It may surprise you to know the practice of using weight and pressure to relieve stress and anxiety began with animals, not humans. Temple Grandin, an animal behavior expert, author, and well-known autism advocate suggested using a specific kind of pressured chute for cattle to calm them during veterinary procedures, and even at slaughterhouses. She observed that chutes designed to immobilize them tended to calm them down as well.
Her next step was to design chutes specifically for the purpose of applying a calming deep pressure to the sides of the livestock. It was only after she tried using the same techniques on herself, building a human squeeze machine to calm her own anxiety, that she began her research on deep pressure’s effect on students with autism.
Another animal that seems to find outside pressure relaxing is the cat. Cats will curl up in the smallest possible space. A trophy cup, a salad bowl, a purse, anything a cat can barely fit into, is where they want to be. A tight space conserves heat and hides them from potential predators. And for any animal born into a litter, where they were once part of a jumbled, intertwined mass of fur, close quarters are associated with the nursery, or in the case of dogs, the den.
Scientific studies have clearly shown that weighted blankets provide a kind of positive physical pressure that helps some people deal with anxiety and stress among other things. Could this work for your dog? How can you recognize if your dog is stressed or anxious? What kinds of things typically upset dogs? How might a weighted blanket help and how do you go about choosing one specifically for your dog?
Anxiety in dogs
Some dogs are more nervous than others, and if your dog is generally stressed, without any clear indication of the trigger, then a trip to the vet should absolutely be your first stop. A dog that seems upset could just as easily be sick or in pain, so ruling that out is important. Typically dogs are stressed by specific things, most often noise, separation, and travel.
Animals were not meant to live in human environments, so it isn’t surprising that the hubbub of our cities is stressful for them. Busy cities are a constant source of unnatural sounds for an animal. Trains, subways, cars, motorcycles, and crowds of people create a generally noisy background that can be very difficult for pets to tolerate. This background noise and accompanying low-level anxiety in your dog is the hardest to recognize and is less likely to be helped by an intervention like a weighted blanket.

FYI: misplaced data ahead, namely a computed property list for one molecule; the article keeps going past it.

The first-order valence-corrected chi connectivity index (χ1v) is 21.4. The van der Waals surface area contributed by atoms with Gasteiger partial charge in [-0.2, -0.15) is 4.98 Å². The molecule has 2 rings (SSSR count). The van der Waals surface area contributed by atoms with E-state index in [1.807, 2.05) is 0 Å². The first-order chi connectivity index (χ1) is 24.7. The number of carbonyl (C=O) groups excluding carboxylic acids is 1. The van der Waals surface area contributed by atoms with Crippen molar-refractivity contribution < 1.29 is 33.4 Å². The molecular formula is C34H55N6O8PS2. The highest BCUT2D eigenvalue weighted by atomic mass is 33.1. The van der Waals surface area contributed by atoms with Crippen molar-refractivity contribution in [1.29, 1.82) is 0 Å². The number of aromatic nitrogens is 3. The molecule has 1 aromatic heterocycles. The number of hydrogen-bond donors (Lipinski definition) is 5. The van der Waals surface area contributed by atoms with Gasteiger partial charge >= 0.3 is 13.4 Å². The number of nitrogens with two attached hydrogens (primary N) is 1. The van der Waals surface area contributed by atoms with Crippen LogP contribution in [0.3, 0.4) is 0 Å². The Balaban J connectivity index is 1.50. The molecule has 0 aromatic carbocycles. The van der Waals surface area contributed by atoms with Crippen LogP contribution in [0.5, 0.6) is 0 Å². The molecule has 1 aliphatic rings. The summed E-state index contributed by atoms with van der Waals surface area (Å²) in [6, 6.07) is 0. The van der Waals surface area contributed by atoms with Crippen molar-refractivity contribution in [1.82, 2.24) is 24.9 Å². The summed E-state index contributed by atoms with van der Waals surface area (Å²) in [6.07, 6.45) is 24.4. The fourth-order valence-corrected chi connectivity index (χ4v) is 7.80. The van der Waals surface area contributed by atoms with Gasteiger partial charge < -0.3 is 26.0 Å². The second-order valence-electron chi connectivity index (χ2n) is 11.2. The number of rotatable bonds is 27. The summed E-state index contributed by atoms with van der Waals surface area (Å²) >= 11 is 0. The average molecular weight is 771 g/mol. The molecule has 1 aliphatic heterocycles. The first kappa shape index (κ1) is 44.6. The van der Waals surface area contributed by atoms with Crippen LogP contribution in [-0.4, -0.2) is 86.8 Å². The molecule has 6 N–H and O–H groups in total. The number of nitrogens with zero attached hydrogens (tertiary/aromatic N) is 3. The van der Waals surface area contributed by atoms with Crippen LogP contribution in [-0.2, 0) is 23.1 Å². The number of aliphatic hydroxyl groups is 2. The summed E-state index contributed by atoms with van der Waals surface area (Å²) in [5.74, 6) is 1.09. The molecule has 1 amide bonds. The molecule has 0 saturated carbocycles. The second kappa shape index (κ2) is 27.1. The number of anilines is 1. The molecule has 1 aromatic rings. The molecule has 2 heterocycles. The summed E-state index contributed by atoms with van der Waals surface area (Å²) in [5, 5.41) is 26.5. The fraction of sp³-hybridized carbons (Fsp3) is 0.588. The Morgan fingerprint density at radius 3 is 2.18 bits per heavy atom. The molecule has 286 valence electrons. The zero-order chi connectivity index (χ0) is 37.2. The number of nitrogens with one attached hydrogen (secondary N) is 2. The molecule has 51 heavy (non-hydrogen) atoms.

If you don’t have a specific stressor, and you can’t somehow muffle the noise or otherwise insulate your animal from the city, medication or specific training to desensitize your dog may be your best bet. Although a weighted blanket still might help if your animal is used to it, knows where to find it, and can seek it out himself when he knows he needs it. Seeing a vet is also important because the symptoms of chronic stress, peeing, pooping, vomiting and diarrhea, are also the signs of illness.
Loud temporary noises
Noise from fireworks, vacuums, and thunderstorms are a different case, and this is where weighted blankets for dogs can be so helpful. Noises that are intense, unusual and scheduled allow you to plan ahead and weighted blankets are an ideal way to help your pet ride out the festivities from the Fourth of July, New Year’s Eve or other celebrations. Before the fireworks start, sit down with your dog, cover him with the blanket, and get him settled in.
When the noises start he may feel grounded and calm enough to stay put until it is all over. The same is true for using loud appliances such as blenders or vacuum cleaners. Get your dog settled before you flip the switch and hopefully your dog will just stay tucked in until you’re done. Thunderstorms are less predictable than fireworks, but you can watch the weather report and be prepared, or just get out the blanket as soon as you hear the thunder.